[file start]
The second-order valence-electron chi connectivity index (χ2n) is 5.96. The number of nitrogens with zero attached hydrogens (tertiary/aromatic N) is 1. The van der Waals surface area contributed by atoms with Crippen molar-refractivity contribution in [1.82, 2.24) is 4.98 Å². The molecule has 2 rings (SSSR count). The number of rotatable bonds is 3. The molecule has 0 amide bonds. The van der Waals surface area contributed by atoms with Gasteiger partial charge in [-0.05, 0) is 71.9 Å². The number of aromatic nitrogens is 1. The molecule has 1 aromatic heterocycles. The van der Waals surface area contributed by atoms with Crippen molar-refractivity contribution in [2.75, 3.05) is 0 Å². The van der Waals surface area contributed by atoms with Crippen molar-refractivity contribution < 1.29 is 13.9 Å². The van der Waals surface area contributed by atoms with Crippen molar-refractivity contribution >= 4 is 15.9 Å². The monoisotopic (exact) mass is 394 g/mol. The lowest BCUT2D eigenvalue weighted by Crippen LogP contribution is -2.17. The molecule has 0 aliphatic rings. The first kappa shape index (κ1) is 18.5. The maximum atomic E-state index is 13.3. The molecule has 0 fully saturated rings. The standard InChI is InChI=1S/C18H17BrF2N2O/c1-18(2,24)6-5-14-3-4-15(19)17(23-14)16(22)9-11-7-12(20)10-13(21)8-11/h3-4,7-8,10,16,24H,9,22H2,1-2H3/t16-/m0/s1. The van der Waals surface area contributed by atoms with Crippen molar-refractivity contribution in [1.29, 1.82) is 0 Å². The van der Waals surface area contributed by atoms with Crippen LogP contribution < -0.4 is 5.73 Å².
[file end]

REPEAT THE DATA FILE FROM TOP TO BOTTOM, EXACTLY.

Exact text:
The second-order valence-electron chi connectivity index (χ2n) is 5.96. The number of nitrogens with zero attached hydrogens (tertiary/aromatic N) is 1. The van der Waals surface area contributed by atoms with Crippen molar-refractivity contribution in [1.82, 2.24) is 4.98 Å². The molecule has 2 rings (SSSR count). The number of rotatable bonds is 3. The molecule has 0 amide bonds. The van der Waals surface area contributed by atoms with Gasteiger partial charge in [-0.05, 0) is 71.9 Å². The number of aromatic nitrogens is 1. The molecule has 1 aromatic heterocycles. The van der Waals surface area contributed by atoms with Crippen molar-refractivity contribution in [2.75, 3.05) is 0 Å². The van der Waals surface area contributed by atoms with Crippen molar-refractivity contribution < 1.29 is 13.9 Å². The van der Waals surface area contributed by atoms with Crippen molar-refractivity contribution >= 4 is 15.9 Å². The monoisotopic (exact) mass is 394 g/mol. The lowest BCUT2D eigenvalue weighted by Crippen LogP contribution is -2.17. The molecule has 0 aliphatic rings. The first kappa shape index (κ1) is 18.5. The maximum atomic E-state index is 13.3. The molecule has 0 fully saturated rings. The standard InChI is InChI=1S/C18H17BrF2N2O/c1-18(2,24)6-5-14-3-4-15(19)17(23-14)16(22)9-11-7-12(20)10-13(21)8-11/h3-4,7-8,10,16,24H,9,22H2,1-2H3/t16-/m0/s1. The van der Waals surface area contributed by atoms with Crippen molar-refractivity contribution in [1.29, 1.82) is 0 Å². The van der Waals surface area contributed by atoms with Crippen LogP contribution < -0.4 is 5.73 Å².